For four years, the villagers of Magawa in rural western Kenya have all received £17 every month as part of a long-term study of universal basic income. With eight years left to run on the trial, the scheme is already showing signs that it could transform aidby Tristan McConnell / June 11, 2020 / Leave a comment
The seventh of every month is a joyful date for the people of Magawa, a diffuse village lost in the lushness of rural western Kenya, which lacks electricity, paved roads and mains water. The villagers’ phones ping in unison telling them that another instalment of £17 has been transferred to their accounts. It’s been this way for four years and will continue for another eight because the villagers are participants in the world’s largest-scale, longest-term study of universal basic income (UBI).
UBI has been an increasingly fashionable dream across the west since the financial crisis, especially as austerity and anxieties about the automation of jobs have intensified. And recently the idea of “money for nothing” has taken a temporary step towards reality, through schemes such as furloughing in the UK, which compensates workers who have been forced to down tools by Covid-19. But the huge debts that saddle western treasuries after even a few months of such arrangements underline how considerable the financial obstacles in the developed world remain.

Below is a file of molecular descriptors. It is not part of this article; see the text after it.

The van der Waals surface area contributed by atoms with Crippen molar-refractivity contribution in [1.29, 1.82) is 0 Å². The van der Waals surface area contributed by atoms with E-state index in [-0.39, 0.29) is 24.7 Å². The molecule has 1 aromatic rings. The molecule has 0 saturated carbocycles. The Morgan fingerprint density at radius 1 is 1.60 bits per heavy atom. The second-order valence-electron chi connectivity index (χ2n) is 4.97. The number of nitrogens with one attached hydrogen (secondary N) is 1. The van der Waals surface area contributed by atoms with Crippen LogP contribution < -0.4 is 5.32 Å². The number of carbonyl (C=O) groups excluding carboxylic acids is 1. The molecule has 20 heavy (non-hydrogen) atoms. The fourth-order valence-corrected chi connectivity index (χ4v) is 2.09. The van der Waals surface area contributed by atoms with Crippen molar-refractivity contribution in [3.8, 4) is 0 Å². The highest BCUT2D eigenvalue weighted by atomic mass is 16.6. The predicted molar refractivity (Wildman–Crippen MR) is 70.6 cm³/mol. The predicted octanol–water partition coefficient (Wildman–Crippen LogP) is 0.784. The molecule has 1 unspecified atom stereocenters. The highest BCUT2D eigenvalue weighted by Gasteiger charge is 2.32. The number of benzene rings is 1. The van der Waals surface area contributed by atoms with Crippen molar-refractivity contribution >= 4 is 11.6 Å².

This essay featured in Prospect’s July 2020 “The future of aid” supplement. Read the full report here _______________________________________________________________________
By contrast, in poorer parts of the world, such as Magawa, unconditional payments are not only affordable for aid agencies, but also attenuate even more urgent needs.
The great experiment is to work out whether providing every member of a community with an unconditional baseline income, irrespective of their personal financial situation, will more effectively alleviate poverty than traditional aid. The answer could upend the entire development industry, challenging high operation costs and removing the need for armies of often western experts with their salaries and allowances.
The idea of universal basic income—everyone getting the same amount of money, to do with as they will—long predates the recent fashion. It has made periodic intellectual resurfacings through the centuries, from Thomas More and Thomas Paine to JS Mill and Bertrand Russell, Milton Friedman and JK Galbraith. Experiments with forms of basic income have been conducted in Canada, Finland, Namibia, Spain and the US. In 2016, Switzerland held a national vote on whether to give every citizen…